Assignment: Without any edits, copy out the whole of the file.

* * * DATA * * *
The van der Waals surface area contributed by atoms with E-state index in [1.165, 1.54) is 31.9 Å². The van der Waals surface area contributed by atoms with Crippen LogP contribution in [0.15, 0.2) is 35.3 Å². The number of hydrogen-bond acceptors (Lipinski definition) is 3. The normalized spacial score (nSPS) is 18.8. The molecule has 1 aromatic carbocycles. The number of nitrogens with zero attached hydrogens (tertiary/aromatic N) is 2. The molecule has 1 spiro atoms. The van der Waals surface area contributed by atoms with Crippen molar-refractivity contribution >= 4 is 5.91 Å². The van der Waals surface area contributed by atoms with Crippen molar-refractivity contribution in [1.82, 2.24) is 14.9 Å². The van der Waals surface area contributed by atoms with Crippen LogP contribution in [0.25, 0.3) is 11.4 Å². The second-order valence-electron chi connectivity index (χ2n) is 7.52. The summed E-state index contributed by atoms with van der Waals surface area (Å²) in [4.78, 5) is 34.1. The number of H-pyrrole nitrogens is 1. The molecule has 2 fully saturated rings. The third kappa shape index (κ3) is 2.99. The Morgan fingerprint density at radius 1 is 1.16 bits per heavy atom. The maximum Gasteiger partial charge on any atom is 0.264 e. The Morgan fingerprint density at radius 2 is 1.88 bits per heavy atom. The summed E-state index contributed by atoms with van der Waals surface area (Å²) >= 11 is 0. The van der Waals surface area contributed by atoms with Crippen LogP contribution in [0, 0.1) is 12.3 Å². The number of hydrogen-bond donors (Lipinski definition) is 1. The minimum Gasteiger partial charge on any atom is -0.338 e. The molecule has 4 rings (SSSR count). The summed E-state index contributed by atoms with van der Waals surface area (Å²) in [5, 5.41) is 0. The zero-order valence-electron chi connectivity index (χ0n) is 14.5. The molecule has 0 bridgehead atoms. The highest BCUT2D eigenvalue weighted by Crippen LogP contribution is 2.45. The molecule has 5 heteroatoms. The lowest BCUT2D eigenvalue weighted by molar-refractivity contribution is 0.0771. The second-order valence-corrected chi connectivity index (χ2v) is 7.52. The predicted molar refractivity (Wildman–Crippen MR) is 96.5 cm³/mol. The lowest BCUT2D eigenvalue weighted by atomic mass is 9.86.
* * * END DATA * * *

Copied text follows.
The van der Waals surface area contributed by atoms with E-state index in [1.165, 1.54) is 31.9 Å². The van der Waals surface area contributed by atoms with Crippen LogP contribution in [0.15, 0.2) is 35.3 Å². The number of hydrogen-bond acceptors (Lipinski definition) is 3. The normalized spacial score (nSPS) is 18.8. The molecule has 1 aromatic carbocycles. The number of nitrogens with zero attached hydrogens (tertiary/aromatic N) is 2. The molecule has 1 spiro atoms. The van der Waals surface area contributed by atoms with Crippen molar-refractivity contribution >= 4 is 5.91 Å². The van der Waals surface area contributed by atoms with Crippen molar-refractivity contribution in [1.82, 2.24) is 14.9 Å². The van der Waals surface area contributed by atoms with Crippen LogP contribution in [0.25, 0.3) is 11.4 Å². The second-order valence-electron chi connectivity index (χ2n) is 7.52. The summed E-state index contributed by atoms with van der Waals surface area (Å²) in [4.78, 5) is 34.1. The number of H-pyrrole nitrogens is 1. The molecule has 2 fully saturated rings. The third kappa shape index (κ3) is 2.99. The Morgan fingerprint density at radius 1 is 1.16 bits per heavy atom. The maximum Gasteiger partial charge on any atom is 0.264 e. The Morgan fingerprint density at radius 2 is 1.88 bits per heavy atom. The summed E-state index contributed by atoms with van der Waals surface area (Å²) >= 11 is 0. The van der Waals surface area contributed by atoms with Crippen LogP contribution in [0, 0.1) is 12.3 Å². The number of hydrogen-bond donors (Lipinski definition) is 1. The minimum Gasteiger partial charge on any atom is -0.338 e. The molecule has 4 rings (SSSR count). The summed E-state index contributed by atoms with van der Waals surface area (Å²) in [5, 5.41) is 0. The zero-order valence-electron chi connectivity index (χ0n) is 14.5. The molecule has 0 bridgehead atoms. The highest BCUT2D eigenvalue weighted by Crippen LogP contribution is 2.45. The molecule has 5 heteroatoms. The lowest BCUT2D eigenvalue weighted by molar-refractivity contribution is 0.0771. The second-order valence-corrected chi connectivity index (χ2v) is 7.52. The predicted molar refractivity (Wildman–Crippen MR) is 96.5 cm³/mol. The lowest BCUT2D eigenvalue weighted by atomic mass is 9.86.